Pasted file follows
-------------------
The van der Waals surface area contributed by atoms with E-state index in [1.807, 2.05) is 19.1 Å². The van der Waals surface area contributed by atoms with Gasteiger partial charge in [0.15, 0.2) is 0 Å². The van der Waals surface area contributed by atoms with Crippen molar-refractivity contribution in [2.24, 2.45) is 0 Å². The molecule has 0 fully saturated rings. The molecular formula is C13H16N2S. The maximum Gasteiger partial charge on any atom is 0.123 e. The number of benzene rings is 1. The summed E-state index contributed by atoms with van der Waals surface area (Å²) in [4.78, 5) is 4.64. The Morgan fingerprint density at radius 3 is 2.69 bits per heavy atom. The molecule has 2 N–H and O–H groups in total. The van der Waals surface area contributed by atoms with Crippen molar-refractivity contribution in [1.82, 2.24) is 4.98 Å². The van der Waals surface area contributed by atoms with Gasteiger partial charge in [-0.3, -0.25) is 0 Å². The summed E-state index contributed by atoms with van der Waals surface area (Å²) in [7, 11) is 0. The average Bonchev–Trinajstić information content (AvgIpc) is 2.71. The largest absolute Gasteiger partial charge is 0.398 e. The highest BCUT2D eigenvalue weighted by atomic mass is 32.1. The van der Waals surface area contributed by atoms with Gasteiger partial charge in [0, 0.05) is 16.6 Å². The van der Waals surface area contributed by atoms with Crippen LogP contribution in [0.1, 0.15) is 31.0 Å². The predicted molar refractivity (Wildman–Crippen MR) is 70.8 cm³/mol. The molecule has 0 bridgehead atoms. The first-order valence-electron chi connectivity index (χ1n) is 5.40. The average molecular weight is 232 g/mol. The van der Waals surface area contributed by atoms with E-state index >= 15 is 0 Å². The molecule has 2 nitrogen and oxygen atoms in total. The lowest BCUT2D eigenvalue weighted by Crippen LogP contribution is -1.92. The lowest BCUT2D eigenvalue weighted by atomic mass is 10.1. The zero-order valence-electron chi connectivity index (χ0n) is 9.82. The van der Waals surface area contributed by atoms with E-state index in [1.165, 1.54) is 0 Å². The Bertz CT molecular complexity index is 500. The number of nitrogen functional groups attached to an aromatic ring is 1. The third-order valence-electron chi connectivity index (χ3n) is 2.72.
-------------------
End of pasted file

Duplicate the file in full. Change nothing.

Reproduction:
The van der Waals surface area contributed by atoms with E-state index in [1.807, 2.05) is 19.1 Å². The van der Waals surface area contributed by atoms with Gasteiger partial charge in [0.15, 0.2) is 0 Å². The van der Waals surface area contributed by atoms with Crippen molar-refractivity contribution in [2.24, 2.45) is 0 Å². The molecule has 0 fully saturated rings. The molecular formula is C13H16N2S. The maximum Gasteiger partial charge on any atom is 0.123 e. The number of benzene rings is 1. The summed E-state index contributed by atoms with van der Waals surface area (Å²) in [4.78, 5) is 4.64. The Morgan fingerprint density at radius 3 is 2.69 bits per heavy atom. The molecule has 2 N–H and O–H groups in total. The van der Waals surface area contributed by atoms with Crippen molar-refractivity contribution in [1.82, 2.24) is 4.98 Å². The van der Waals surface area contributed by atoms with Gasteiger partial charge in [-0.3, -0.25) is 0 Å². The summed E-state index contributed by atoms with van der Waals surface area (Å²) in [7, 11) is 0. The average Bonchev–Trinajstić information content (AvgIpc) is 2.71. The largest absolute Gasteiger partial charge is 0.398 e. The highest BCUT2D eigenvalue weighted by atomic mass is 32.1. The van der Waals surface area contributed by atoms with Gasteiger partial charge in [0, 0.05) is 16.6 Å². The van der Waals surface area contributed by atoms with Crippen LogP contribution in [0.1, 0.15) is 31.0 Å². The predicted molar refractivity (Wildman–Crippen MR) is 70.8 cm³/mol. The molecule has 0 bridgehead atoms. The first-order valence-electron chi connectivity index (χ1n) is 5.40. The average molecular weight is 232 g/mol. The van der Waals surface area contributed by atoms with E-state index >= 15 is 0 Å². The molecule has 2 nitrogen and oxygen atoms in total. The lowest BCUT2D eigenvalue weighted by Crippen LogP contribution is -1.92. The lowest BCUT2D eigenvalue weighted by atomic mass is 10.1. The zero-order valence-electron chi connectivity index (χ0n) is 9.82. The van der Waals surface area contributed by atoms with E-state index in [1.165, 1.54) is 0 Å². The Bertz CT molecular complexity index is 500. The number of nitrogen functional groups attached to an aromatic ring is 1. The third-order valence-electron chi connectivity index (χ3n) is 2.72.